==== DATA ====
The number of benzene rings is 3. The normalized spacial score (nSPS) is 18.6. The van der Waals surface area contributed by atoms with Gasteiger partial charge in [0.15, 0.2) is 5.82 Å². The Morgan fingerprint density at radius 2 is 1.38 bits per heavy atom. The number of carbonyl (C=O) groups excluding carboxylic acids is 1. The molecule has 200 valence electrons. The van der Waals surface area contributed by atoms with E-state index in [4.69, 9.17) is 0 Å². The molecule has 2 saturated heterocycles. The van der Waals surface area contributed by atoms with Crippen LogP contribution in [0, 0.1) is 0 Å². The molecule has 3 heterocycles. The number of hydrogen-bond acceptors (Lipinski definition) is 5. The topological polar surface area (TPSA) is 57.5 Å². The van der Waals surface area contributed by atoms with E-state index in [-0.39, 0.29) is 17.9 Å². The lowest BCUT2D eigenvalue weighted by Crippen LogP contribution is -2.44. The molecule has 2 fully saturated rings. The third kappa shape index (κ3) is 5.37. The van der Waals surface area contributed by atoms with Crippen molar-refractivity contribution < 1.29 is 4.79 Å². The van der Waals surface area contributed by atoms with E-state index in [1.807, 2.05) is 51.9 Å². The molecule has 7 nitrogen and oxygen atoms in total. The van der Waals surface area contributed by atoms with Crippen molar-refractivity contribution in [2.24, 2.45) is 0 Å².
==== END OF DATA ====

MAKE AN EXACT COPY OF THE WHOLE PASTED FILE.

The number of benzene rings is 3. The normalized spacial score (nSPS) is 18.6. The van der Waals surface area contributed by atoms with Gasteiger partial charge in [0.15, 0.2) is 5.82 Å². The Morgan fingerprint density at radius 2 is 1.38 bits per heavy atom. The number of carbonyl (C=O) groups excluding carboxylic acids is 1. The molecule has 200 valence electrons. The van der Waals surface area contributed by atoms with E-state index in [4.69, 9.17) is 0 Å². The molecule has 2 saturated heterocycles. The van der Waals surface area contributed by atoms with Crippen LogP contribution in [0, 0.1) is 0 Å². The molecule has 3 heterocycles. The number of hydrogen-bond acceptors (Lipinski definition) is 5. The topological polar surface area (TPSA) is 57.5 Å². The van der Waals surface area contributed by atoms with E-state index in [-0.39, 0.29) is 17.9 Å². The lowest BCUT2D eigenvalue weighted by Crippen LogP contribution is -2.44. The molecule has 2 fully saturated rings. The third kappa shape index (κ3) is 5.37. The van der Waals surface area contributed by atoms with Crippen molar-refractivity contribution < 1.29 is 4.79 Å². The van der Waals surface area contributed by atoms with E-state index in [1.807, 2.05) is 51.9 Å². The molecule has 7 nitrogen and oxygen atoms in total. The van der Waals surface area contributed by atoms with Crippen molar-refractivity contribution in [2.24, 2.45) is 0 Å².